They succeeded. By analytically reducing the measurable M-P divergence to its intrinsic components, they uncovered quantitative rules about how tumor growth modes, metastatic seeding times, driver subclone decisions in metastatic seeding, and sequencing detectability of variants all combine to regulate the M-P divergence observed in next-generation DNA sequencing (NGS) experiments. As they report in their paper, that enabled them to create a framework that “can serve as a foundation for future data-driven efforts aimed at understanding more complex metastatic dynamics.”
Sun said in an interview that he and Nikolakopoulos did not focus on a particular type of cancer. “We built a theoretical framework that is applicable to cancer in general including solid tumors and blood cancers.” Their M-P divergence pattern framework also applies to general between-tumor analysis, such as the comparison between pre- and post-treatment samples, he said.
The “fundamental logic of cancer” can take years or decades to play out. It often results in a heterogeneous tumor made up of cell populations with distinct characteristics. The process is launched by a “founder cell” in a primary tumor, a cell possessing driver mutations that contribute to one or more cell populations with different features and potential to spread. An evolving clonal descendant population of the founder tumor cell typically acquires additional (epi)genetic alterations that equip it with the ability to leave the primary site and initiate an “invasion-metastasis cascade,” usually resulting in diverse and genetically heterogeneous tumor cell populations. Sun said his research illuminates the correlation between the primary tumor expansion and the relative timing of the metastatic seeding of these cell populations, based on next-generation DNA sequencing (NGS) data. The cancer evolutionary tree is cast into sharp relief.
Because single tumor cells under analysis may differ depending on the precise location of biopsied tissue, in a parallel study Sun and Nikolakopoulos constructed a single cell-based tumor simulation that allowed them to represent the spatial heterogeneity of the tumor. In the spatial simulation they found the same M-P divergence pattern, corroborating their mathematical predictions, which assume a well-mixed cancer cell population, Sun said.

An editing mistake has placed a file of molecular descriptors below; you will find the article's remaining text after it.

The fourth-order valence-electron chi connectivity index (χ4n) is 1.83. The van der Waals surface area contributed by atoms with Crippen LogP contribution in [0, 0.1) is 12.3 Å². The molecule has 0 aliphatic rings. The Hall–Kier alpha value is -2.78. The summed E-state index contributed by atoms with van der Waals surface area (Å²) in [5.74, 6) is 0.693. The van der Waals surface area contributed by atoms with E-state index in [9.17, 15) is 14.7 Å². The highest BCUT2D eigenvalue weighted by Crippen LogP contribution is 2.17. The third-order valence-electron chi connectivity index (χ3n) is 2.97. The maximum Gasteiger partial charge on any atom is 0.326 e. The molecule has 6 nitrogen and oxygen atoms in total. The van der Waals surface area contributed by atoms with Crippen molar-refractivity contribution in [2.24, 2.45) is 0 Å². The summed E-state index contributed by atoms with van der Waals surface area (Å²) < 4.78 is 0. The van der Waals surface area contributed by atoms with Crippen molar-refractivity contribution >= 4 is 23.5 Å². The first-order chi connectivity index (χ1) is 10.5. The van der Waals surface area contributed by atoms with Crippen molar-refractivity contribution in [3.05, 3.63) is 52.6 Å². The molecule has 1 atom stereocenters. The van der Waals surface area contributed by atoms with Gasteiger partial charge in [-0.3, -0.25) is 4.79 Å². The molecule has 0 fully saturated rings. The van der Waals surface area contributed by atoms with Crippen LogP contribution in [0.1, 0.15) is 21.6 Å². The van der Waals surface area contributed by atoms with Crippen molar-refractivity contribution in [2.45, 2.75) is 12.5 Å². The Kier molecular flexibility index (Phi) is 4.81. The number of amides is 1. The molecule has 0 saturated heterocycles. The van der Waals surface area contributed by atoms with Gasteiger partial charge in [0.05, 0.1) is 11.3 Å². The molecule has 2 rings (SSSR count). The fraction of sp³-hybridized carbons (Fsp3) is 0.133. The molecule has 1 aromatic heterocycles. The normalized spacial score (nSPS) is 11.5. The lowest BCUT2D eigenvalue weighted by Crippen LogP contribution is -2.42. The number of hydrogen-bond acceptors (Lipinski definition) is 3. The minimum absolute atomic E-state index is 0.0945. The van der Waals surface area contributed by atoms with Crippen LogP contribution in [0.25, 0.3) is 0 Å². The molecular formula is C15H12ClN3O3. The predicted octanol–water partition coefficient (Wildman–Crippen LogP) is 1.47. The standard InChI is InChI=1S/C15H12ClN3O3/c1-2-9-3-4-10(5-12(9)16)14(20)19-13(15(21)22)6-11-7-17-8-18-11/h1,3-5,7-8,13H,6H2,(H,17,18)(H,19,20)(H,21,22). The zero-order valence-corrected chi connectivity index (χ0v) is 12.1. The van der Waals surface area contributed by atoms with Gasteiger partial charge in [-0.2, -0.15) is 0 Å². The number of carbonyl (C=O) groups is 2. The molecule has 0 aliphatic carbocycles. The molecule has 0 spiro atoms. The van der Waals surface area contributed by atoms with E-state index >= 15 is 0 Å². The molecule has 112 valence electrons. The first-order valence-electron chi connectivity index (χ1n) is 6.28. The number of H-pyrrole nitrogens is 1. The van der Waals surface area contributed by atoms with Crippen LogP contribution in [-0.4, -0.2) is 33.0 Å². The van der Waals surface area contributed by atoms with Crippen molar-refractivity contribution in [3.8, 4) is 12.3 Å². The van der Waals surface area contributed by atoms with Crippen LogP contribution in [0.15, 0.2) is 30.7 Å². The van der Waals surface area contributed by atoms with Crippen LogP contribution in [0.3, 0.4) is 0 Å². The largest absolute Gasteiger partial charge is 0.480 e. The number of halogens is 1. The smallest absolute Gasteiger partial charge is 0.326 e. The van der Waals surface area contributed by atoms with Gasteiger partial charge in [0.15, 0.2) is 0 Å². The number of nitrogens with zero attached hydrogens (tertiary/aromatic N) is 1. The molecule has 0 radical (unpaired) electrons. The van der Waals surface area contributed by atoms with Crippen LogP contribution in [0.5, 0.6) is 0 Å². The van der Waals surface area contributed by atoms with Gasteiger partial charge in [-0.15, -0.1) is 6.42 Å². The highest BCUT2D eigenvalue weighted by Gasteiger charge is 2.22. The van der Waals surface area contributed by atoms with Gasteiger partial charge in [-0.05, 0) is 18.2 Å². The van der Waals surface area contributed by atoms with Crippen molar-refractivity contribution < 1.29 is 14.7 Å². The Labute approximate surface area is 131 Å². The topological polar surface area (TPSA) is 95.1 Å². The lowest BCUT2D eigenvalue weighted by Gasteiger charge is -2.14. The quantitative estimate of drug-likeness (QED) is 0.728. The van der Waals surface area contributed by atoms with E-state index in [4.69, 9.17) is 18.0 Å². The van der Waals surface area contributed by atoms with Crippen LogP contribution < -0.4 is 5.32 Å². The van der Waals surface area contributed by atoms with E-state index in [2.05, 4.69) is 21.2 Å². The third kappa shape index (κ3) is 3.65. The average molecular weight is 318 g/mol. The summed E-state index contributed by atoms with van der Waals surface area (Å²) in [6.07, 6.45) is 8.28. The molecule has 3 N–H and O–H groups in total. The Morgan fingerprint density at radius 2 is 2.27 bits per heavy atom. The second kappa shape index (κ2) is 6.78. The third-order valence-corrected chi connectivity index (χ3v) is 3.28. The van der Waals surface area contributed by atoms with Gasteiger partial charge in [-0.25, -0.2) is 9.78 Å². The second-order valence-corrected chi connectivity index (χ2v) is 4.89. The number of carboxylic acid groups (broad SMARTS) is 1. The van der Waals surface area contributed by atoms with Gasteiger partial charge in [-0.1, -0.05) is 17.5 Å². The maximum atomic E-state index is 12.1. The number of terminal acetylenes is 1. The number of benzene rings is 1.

Metastatic cancer often features bulk genomic changes such as extra or missing chromosomes, called aneuploidy, and copy number variation, in which sections of individual chromosomes are duplicated or repeated. These genomic features complicate the kind of DNA sequence-based model building Sun and Nikolakopoulos have undertaken. Though they haven’t formally incorporated these types of changes into their theoretical framework, they have introduced “an interface from which we can bridge this information into our model,” Sun said. “Right now in the cancer evolution field people often neglect to account for copy number changes in measuring evolutionary parameters.”
One of Sun’s near-term goals is to use his theoretical M-P divergence framework to build what he calls a user-friendly “lookup table” that can account for the extent of whole genomic changes arising from pathway divergences. He calls the table an “inspirational research tool” that will improve steadily over time with access to more data and a better quantitative understanding of the dynamics of cancer progression.
The Cancer Genome Atlas provides a lookup table to assist users in navigating the Genomic Data Commons Data Portal of primary cancers that arise from a single ancestral cancer cell and confine their growth to the primary anatomical site.
But it is the relentless logic of tumor evolution taking malignant cells to a breakaway divergent path and metastatic disease that earns cancer the title of Siddhartha Mukherjee’s book: The Emperor of All Maladies.